What are the senses?
Humans have five sense organs: the eyes, the ears, the taste buds, the nasal mucosa, and the skin. Each sense organ is specialized to intercept a particular kind of environmental energy and then to convert that energy into a message that the brain can interpret. Together, these two processes are called sensation.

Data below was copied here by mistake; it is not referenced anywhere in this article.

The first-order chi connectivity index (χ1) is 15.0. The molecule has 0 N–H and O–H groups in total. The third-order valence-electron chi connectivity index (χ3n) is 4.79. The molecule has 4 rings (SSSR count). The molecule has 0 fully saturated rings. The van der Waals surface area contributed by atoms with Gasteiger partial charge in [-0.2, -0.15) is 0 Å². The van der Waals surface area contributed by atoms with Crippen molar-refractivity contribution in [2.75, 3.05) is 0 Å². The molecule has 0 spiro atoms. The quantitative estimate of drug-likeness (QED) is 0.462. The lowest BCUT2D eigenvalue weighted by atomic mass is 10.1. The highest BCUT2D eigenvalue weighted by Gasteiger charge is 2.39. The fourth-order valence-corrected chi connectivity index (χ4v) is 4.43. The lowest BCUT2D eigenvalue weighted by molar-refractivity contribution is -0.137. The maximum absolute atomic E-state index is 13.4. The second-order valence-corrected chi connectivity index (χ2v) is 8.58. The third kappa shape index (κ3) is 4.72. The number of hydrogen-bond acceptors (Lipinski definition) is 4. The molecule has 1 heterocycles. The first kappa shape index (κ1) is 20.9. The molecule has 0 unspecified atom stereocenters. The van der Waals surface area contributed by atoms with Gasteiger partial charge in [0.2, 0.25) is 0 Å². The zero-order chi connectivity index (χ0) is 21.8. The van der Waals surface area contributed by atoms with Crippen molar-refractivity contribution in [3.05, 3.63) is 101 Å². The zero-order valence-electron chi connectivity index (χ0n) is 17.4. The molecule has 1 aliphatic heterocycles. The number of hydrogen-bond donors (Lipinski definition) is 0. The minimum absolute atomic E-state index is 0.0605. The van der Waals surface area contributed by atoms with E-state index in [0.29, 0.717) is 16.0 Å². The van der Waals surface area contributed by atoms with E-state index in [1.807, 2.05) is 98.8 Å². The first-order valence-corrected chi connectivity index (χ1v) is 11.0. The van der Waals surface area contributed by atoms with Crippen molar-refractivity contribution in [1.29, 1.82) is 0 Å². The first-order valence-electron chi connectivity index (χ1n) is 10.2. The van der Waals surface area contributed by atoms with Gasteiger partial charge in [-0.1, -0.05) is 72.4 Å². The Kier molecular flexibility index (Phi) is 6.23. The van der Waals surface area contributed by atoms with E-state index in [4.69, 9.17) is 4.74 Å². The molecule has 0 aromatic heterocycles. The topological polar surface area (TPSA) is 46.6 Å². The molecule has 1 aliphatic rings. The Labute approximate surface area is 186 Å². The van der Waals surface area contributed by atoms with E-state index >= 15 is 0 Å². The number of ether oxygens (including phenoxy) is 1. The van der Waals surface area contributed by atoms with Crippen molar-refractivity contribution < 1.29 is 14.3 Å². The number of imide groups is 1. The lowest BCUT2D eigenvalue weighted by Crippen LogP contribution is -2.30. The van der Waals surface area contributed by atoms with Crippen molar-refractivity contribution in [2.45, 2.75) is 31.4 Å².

The first step of sensation, the interception of external energy, is done by the part of the sense organ that is in direct contact with the environment. Each sense organ has a specialized shape and structure designed to intercept a particular form of energy. The second step, conversion of the captured energy into signals the brain can understand, is done by cells inside the sense organ called receptors. Receptors are structures to which physicists and engineers refer as transducers: They convert one form of energy into another. Artificial transducers are common. Hydroelectric plants, for example, intercept flowing water and convert it to electricity; then appliances convert the electricity into heat, moving parts, sound, or light displays. Receptors are biological transducers that convert environmental energy intercepted by the sense organ into neural signals. These signals are then sent to the brain, where they are interpreted through a process called perception.